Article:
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Cycler

Cycler Cover

 

Synopses & Reviews

Publisher Comments:

AS FAR AS anyone at her high school knows, Jill McTeague is an average smart girl trying to get her dream date to ask her to the prom.

What no one knows, except for Jills mom and dad, is that for the four days Jill is out of school each month, she is not Jill at all. She is Jack, a genuine boy—complete with all the parts. Jack lives his four days per month in the solitude of Jills room. But his personality has been building since the cycling began. He is less and less content with his confinement and his cycles are becoming more frequent. Now Jills question about the prom isnt who she'll go with, but who she'll be when the big night arrives.

Review:

"The idea governing this debut novel is as fascinating as it is grotesque: for the four days before Jill McTeague gets her period, she is a guy — her body literally morphs, with a full complement of genitalia, body hair and musculature. Her male self calls himself Jack (the chapters alternate between Jill's and Jack's voices). Jill and her parents keep Jack caged in Jill's bedroom until he changes back into Jill, who then returns to school, her social life and her heterosexual romantic aspirations as if nothing has happened. For the first third of the book, the premise substitutes for a plot; at this point, Jack goes after Ramie, Jill's free-spirited best friend, while Jill learns that the guy she likes is bisexual. What with the escalating craziness of Jill/Jack's parents and the sex scenes (including Jack's responses to the porn his mother buys for him), the degree to which McLaughlin pushes toward the ever-more-disturbing seems gratuitous. The gender-bending premise, certainly guaranteed to grab teens' interest, is much more fun (and possibly more fruitful) to talk about than to read about here. Ages 14 — up. What is more fun to buy than a pair of shoes (except, of course, a pair of picture books)?" Publishers Weekly (Copyright Reed Business Information, Inc.)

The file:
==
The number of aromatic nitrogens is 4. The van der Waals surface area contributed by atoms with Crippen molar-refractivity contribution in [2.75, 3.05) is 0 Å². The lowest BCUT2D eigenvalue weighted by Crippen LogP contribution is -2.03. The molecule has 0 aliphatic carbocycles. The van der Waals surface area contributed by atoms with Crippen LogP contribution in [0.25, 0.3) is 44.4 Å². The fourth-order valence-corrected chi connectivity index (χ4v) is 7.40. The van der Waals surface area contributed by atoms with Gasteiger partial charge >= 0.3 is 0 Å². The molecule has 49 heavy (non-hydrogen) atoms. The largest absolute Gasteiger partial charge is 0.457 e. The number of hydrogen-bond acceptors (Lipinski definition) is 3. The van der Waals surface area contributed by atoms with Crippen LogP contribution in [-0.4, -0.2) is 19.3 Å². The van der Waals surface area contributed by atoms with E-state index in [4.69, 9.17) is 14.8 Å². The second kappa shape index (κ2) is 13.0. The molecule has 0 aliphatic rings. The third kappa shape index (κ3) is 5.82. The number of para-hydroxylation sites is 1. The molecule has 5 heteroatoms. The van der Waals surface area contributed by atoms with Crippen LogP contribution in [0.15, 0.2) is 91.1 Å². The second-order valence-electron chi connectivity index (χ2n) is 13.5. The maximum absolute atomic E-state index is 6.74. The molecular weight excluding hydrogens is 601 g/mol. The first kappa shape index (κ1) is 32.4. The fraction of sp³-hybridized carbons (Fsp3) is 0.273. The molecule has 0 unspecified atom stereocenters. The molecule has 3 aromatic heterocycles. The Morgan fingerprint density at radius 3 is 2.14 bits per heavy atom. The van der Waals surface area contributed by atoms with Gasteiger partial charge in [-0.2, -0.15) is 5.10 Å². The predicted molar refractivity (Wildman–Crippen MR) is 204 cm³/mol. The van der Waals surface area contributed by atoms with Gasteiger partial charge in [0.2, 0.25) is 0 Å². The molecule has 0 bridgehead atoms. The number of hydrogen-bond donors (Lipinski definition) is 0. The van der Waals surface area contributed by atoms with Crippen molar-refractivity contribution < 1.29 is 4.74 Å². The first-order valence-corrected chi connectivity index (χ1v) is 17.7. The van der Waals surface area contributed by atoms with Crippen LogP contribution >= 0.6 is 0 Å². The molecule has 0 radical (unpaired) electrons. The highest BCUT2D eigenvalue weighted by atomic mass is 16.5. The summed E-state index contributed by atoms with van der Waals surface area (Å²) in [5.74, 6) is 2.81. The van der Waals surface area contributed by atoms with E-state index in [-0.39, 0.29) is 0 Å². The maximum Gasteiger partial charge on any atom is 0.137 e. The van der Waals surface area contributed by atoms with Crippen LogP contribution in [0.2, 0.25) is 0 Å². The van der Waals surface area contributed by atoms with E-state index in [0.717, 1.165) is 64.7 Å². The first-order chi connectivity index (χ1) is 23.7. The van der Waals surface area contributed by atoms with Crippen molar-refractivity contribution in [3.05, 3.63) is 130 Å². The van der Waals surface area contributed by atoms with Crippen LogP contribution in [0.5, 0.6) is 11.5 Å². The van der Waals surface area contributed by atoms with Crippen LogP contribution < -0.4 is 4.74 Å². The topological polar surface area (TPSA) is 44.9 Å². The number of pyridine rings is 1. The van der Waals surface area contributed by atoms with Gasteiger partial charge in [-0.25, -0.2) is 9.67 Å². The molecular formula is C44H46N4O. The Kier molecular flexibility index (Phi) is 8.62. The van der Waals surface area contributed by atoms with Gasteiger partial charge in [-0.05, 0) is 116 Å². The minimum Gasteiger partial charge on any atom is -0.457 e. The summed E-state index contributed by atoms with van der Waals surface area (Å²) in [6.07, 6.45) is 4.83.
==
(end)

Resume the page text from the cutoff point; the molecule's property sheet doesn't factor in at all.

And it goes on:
Synopsis:

As far as anyone knows, Jill McTeague is an average smart girl trying to get a date to the prom. What no one knows, except for Jill's mom and dad, is that for the four days Jill is out of school each month, she is Jack, a genuine boy--complete with all the parts.

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About the Author

Lauren McLaughlin spent 10 years in the film industry, writing and producing films. She abandoned her screen ambitions to write fiction and is currently at work on the sequel to Cycler. Laurens Web site and blog are available at www.laurenmclaughlin.net. She lives in Brooklyn, New York.

Product Details

ISBN:
9780375851919
Publisher:
Random House Books for Young Readers
Subject:
Family problems
Author:
McLaughlin, Lauren
Author:
Various
Subject:
High schools
Subject:
Science Fiction, Fantasy, & Magic
Subject:
Fantasy & Magic
Subject:
Sex
Subject:
Children's 12-Up - Fiction - Fantasy
Subject:
Identity
Subject:
Identity (psychology)
Subject:
Children s-Science Fiction and Fantasy
Publication Date:
20080826
Binding:
Hardback
Grade Level:
from 9
Language:
English
Pages:
256
Dimensions:
8.24x5.88x.93 in. .81 lbs.
Age Level:
14-17

Related Subjects


Young Adult » General

Cycler
0 stars - 0 reviews
$ In Stock
Product details 256 pages Random House Books for Young Readers - English 9780375851919 Reviews:
"Publishers Weekly Review" by , "The idea governing this debut novel is as fascinating as it is grotesque: for the four days before Jill McTeague gets her period, she is a guy — her body literally morphs, with a full complement of genitalia, body hair and musculature. Her male self calls himself Jack (the chapters alternate between Jill's and Jack's voices). Jill and her parents keep Jack caged in Jill's bedroom until he changes back into Jill, who then returns to school, her social life and her heterosexual romantic aspirations as if nothing has happened. For the first third of the book, the premise substitutes for a plot; at this point, Jack goes after Ramie, Jill's free-spirited best friend, while Jill learns that the guy she likes is bisexual. What with the escalating craziness of Jill/Jack's parents and the sex scenes (including Jack's responses to the porn his mother buys for him), the degree to which McLaughlin pushes toward the ever-more-disturbing seems gratuitous. The gender-bending premise, certainly guaranteed to grab teens' interest, is much more fun (and possibly more fruitful) to talk about than to read about here. Ages 14 — up. What is more fun to buy than a pair of shoes (except, of course, a pair of picture books)?" Publishers Weekly (Copyright Reed Business Information, Inc.)
"Synopsis" by , As far as anyone knows, Jill McTeague is an average smart girl trying to get a date to the prom. What no one knows, except for Jill's mom and dad, is that for the four days Jill is out of school each month, she is Jack, a genuine boy--complete with all the parts.
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